Yes, within twenty (20) days after the filing of the appeal, the parties will participate in a pre-hearing conference. At the pre-hearing conference, a date will be confirmed and other preliminary matters will be discussed.

Will my hearing be held in person?

During the pre-hearing conference, the parties will determine if the hearing will be virtual or in person.

What is the standard of review at Step III before the Board of Appeals?

The standard of review is de novo, which means the Board will hear and decide the case without any legal assumptions to the previous Step I and Step II Appeal Decisions.

Can I sit in on other hearings in order to observe a hearing before the Board of Appeals?

Yes, under the Tennessee Open Meetings Act (i.e., Tennessee’s Sunshine Law), all hearings must provide proper notice for the public. In addition, any policy decisions and/or deliberations must be on the record and open for the public. See Tenn. Code Ann. § 8-44-101, et seq.

The Board of Appeals did not rule in the my favor, what are my options?

Once the Board issues a final order, it is subject to judicial review in accordance with the Uniform Administrative Procedures  Act (Tenn. Code Ann., Title 4, Chapter 5.) If the party wishes to appeal the Board of Appeals’ final order, it must file an appeal to the appropriate chancery court within sixty (60) days of the filing of the Final Order. Employees may also contact their regional Equal Employment Opportunity Commission (EEOC) to discuss their options. Please note that you do not need to complete the State’s Appeal Process in order to pursue private actions.

Should the Board of Appeals not rule in the agency's favor and award attorney's fees, how is that process handled?

Pursuant to Department of Human Resources Rule 1120-11.05, the Board of Appeals may, at its discretion, award reasonable fees and costs upon successful appeal to an employee’s attorney.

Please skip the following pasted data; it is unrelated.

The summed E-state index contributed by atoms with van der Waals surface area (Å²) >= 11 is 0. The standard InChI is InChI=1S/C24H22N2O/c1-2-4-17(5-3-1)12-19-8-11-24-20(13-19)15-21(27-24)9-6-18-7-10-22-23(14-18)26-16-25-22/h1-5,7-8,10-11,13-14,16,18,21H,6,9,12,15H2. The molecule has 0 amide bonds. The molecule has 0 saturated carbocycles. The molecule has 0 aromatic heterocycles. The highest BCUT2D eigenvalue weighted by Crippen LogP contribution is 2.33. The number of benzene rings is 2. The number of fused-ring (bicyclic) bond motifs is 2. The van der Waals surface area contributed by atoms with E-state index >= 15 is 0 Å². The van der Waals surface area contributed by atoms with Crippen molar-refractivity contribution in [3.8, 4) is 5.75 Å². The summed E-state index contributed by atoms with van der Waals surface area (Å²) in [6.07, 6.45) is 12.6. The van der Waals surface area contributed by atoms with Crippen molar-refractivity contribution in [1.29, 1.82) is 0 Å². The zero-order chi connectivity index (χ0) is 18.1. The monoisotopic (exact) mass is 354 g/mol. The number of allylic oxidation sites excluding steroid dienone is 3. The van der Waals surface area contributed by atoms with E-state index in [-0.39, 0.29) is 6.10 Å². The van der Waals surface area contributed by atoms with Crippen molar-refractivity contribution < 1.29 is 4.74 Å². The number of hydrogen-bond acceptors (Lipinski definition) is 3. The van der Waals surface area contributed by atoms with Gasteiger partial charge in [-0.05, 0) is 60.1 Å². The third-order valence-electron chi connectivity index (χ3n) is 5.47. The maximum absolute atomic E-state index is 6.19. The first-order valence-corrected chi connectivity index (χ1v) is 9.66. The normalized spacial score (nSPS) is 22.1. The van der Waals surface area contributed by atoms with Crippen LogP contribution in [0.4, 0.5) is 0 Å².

If awarded, within thirty (30) days of the Final Order, the prevailing party must submit the following to the Board of Appeals administrator:

  • An affidavit itemizing all services performed. These must be pursuant to the Attorney General’s Defense Counsel Guidelines. The affidavit must be signed and notarized at the time of submission.
  • Designee for the Board of Appeals will review all claims.
  • Once approved, the request will be forwarded to respective agency for review. The agency will have five (5) days to dispute the request in writing.
  • Final payment will be issued for the agency.

For more information on attorney fees, please visit Tenn. Code Ann. § 8-44-101, et seq or DOHR Rule 1120-11-.05.

Agencies 

Overview

The current Appeals Process was created pursuant to the Tennessee Excellence, Accountability and Management (TEAM) Act (See Tenn. Code Ann. § 8-30-101 et seq.). The process allows for non-probationary, preferred service employees to appeal various disciplinary actions through multiple levels of review, depending on the disciplinary action issued. The TEAM Act’s primary objective was to make the disciplinary review process more efficient to better service the employee, agency, and other stakeholders. 

Eligible disciplinary actions include: dismissal, demotion, or suspension. Executive service employees are considered at-will and are not eligible to participate in the Appeals Process.

 What are the agency’s obligations during the Step I Appeal?

The agency is responsible for appointing a Step I Appeal Designee to serve as a neutral fact-finder during the Step I Discussion. Step I Appeal Designee’s should schedule the Step I Discussion, hold the Step I Discussion, and ultimately render a Step I Decision within twenty (20) calendar days (excluding state-observed holidays).

For more information on the Step I Appeal Designee’s duties, please click here.

May the agency hold the Step I Discussion virtually?

Step I Appeal Designees are allowed to hold the Step I Discussion remotely via video conference or tele-conference; however, the preference is to hold the Step I Discussion in person to maximize the employee’s and agency’s ability to present their arguments. Examples of when it would be suitable to hold the Step I Discussion remotely might include, for example, situations involving safety or geographical distance.

Can an agency initiate a Step III Appeal?

Yes. Pursuant to Tenn. Code Ann. § 8-30-318, if the agency does not agree with the Step II Appeal Decision issued by DOHR, the agency has fourteen (14) calendar days with which to submit an appeal request to Step III before the Board of Appeals. Please download the fillable form here.

Who is responsible for administering the Step III Appeal Process?

The Department of Human Resources, Office of General Counsel, administers the Step III appeals process in partnership with the Secretary of State’s Office, Administrative Procedures Division (APD).